Whether you remember the gun powder plot in 1605, “remember , remember the 5th of November” or the fall of the Berlin wall on the 9th of November from this rhyme, it still provides a simple example of how effective a memory technique can be. Tip three is what you should do now that you have a set of revision notes and have spent a considerable amount of time practicing past exam questions. It would of course be really great if when you went into the exam you could attempt every single question and be confident that you knew the answer. This may have been possible at some point in your exam career but is probably not so now. There will be topics that despite revising and practicing questions you still don’t understand and some that you will simply forget.

Less is still more

Mind MapYou need to take your revision notes and reduce them even more. Go through the notes again but this time only record what you can’t remember or don’t understand. The notes should also be written in a more short hand style, we only want key words not whole paragraphs. You might also wish to think about making notes in a mind map style rather than a linear one. These notes should be no more than 10 pages. They should be structured in the same way as your original revision notes wherever possible. These final set of notes can be prepared perhaps as late as 1 week before the exam. What you do next is memorise these notes, we are no longer looking for an understanding, but don’t be surprised if during this process something suddenly makes sense. There are lots of memory techniques you can use, ranging from the simple rhyme method above to acronyms, acrostics, peg methods and the famous roman room or loci method. The point is this, time for learning in the traditional way is over, you now need to commit as much to short term memory as possible. The night before and on the morning of the exam you just keep going over these 10 pages of notes. Use colours and images as much as possible and be creative, memory uses both left and right sides of the brain.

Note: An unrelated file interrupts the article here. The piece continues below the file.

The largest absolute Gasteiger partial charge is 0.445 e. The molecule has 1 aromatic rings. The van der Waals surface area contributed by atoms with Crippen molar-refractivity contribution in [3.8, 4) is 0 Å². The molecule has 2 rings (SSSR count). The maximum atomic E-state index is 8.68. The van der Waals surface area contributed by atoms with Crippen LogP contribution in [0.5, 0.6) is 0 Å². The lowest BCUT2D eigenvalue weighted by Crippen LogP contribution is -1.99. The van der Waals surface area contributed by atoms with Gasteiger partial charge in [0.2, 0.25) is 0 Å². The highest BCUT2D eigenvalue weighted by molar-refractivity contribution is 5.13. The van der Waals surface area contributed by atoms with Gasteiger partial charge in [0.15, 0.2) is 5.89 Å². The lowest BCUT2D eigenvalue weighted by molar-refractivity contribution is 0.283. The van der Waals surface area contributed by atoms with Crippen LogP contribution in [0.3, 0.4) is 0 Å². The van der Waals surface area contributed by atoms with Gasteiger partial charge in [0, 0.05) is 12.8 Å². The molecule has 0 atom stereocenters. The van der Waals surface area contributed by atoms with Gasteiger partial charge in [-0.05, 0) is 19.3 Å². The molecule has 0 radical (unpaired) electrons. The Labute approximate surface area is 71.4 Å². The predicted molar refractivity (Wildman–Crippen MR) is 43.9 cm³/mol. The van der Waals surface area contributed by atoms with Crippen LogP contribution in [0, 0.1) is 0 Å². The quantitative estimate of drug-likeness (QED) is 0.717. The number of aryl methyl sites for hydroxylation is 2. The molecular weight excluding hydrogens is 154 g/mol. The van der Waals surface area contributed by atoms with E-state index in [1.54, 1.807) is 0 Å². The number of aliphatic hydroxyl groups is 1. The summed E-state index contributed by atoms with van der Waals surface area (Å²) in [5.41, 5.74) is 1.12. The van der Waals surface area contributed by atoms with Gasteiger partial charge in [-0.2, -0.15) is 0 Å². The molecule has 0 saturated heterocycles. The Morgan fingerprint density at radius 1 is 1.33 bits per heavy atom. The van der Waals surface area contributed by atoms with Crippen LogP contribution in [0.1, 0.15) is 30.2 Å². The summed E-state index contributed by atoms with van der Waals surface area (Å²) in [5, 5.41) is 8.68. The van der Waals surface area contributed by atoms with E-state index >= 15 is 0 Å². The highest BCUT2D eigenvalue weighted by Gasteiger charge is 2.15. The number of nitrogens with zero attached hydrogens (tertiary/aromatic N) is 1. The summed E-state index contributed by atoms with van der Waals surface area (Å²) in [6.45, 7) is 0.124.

There are of course many more tips that will help with your revision but for me these are probably the most important. So to all those sitting exams, I wish you the very best of luck and to those that aren’t, if you are driving into work in the next few weeks, have a thought for the person in front, they might have a very important exam today!

Tuition is dead, long live revision – Tip two

RIP TuitionFollowing on from tip one, to produce a set of shorter and more exam focused revision notes.

Tip two – practice past exam questions